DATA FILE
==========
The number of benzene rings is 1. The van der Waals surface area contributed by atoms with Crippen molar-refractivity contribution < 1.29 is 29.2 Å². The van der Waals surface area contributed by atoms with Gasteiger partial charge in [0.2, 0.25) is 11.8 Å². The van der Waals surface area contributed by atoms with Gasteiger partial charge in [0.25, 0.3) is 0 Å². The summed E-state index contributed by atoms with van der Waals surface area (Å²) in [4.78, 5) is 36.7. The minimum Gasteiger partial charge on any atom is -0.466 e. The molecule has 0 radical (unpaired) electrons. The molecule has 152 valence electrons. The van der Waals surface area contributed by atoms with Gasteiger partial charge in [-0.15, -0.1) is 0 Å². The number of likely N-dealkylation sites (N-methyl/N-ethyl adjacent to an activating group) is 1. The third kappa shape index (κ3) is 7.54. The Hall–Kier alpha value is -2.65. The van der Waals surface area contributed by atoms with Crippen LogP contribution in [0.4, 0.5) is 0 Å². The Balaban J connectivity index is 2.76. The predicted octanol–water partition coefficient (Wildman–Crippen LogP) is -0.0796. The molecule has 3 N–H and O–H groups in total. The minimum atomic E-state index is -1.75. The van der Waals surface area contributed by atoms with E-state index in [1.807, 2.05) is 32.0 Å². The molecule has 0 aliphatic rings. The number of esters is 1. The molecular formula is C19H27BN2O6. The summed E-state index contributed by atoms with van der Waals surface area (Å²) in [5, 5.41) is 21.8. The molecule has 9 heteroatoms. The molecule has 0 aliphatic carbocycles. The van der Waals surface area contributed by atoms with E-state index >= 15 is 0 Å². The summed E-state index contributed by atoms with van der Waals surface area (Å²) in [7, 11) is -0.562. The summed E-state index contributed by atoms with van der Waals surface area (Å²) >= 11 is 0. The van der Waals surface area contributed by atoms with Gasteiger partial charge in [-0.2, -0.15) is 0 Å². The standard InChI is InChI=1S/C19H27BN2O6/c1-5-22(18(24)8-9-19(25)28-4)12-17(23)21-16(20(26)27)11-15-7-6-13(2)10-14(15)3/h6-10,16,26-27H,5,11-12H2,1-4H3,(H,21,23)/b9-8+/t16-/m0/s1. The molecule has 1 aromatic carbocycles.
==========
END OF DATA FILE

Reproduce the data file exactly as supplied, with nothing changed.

The number of benzene rings is 1. The van der Waals surface area contributed by atoms with Crippen molar-refractivity contribution < 1.29 is 29.2 Å². The van der Waals surface area contributed by atoms with Gasteiger partial charge in [0.2, 0.25) is 11.8 Å². The van der Waals surface area contributed by atoms with Gasteiger partial charge in [0.25, 0.3) is 0 Å². The summed E-state index contributed by atoms with van der Waals surface area (Å²) in [4.78, 5) is 36.7. The minimum Gasteiger partial charge on any atom is -0.466 e. The molecule has 0 radical (unpaired) electrons. The molecule has 152 valence electrons. The van der Waals surface area contributed by atoms with Gasteiger partial charge in [-0.15, -0.1) is 0 Å². The number of likely N-dealkylation sites (N-methyl/N-ethyl adjacent to an activating group) is 1. The third kappa shape index (κ3) is 7.54. The Hall–Kier alpha value is -2.65. The van der Waals surface area contributed by atoms with Crippen LogP contribution in [0.4, 0.5) is 0 Å². The Balaban J connectivity index is 2.76. The predicted octanol–water partition coefficient (Wildman–Crippen LogP) is -0.0796. The molecule has 3 N–H and O–H groups in total. The minimum atomic E-state index is -1.75. The van der Waals surface area contributed by atoms with E-state index in [1.807, 2.05) is 32.0 Å². The molecule has 0 aliphatic rings. The number of esters is 1. The molecular formula is C19H27BN2O6. The summed E-state index contributed by atoms with van der Waals surface area (Å²) in [5, 5.41) is 21.8. The molecule has 9 heteroatoms. The molecule has 0 aliphatic carbocycles. The van der Waals surface area contributed by atoms with E-state index >= 15 is 0 Å². The summed E-state index contributed by atoms with van der Waals surface area (Å²) in [7, 11) is -0.562. The summed E-state index contributed by atoms with van der Waals surface area (Å²) >= 11 is 0. The van der Waals surface area contributed by atoms with Gasteiger partial charge in [-0.2, -0.15) is 0 Å². The standard InChI is InChI=1S/C19H27BN2O6/c1-5-22(18(24)8-9-19(25)28-4)12-17(23)21-16(20(26)27)11-15-7-6-13(2)10-14(15)3/h6-10,16,26-27H,5,11-12H2,1-4H3,(H,21,23)/b9-8+/t16-/m0/s1. The molecule has 1 aromatic carbocycles.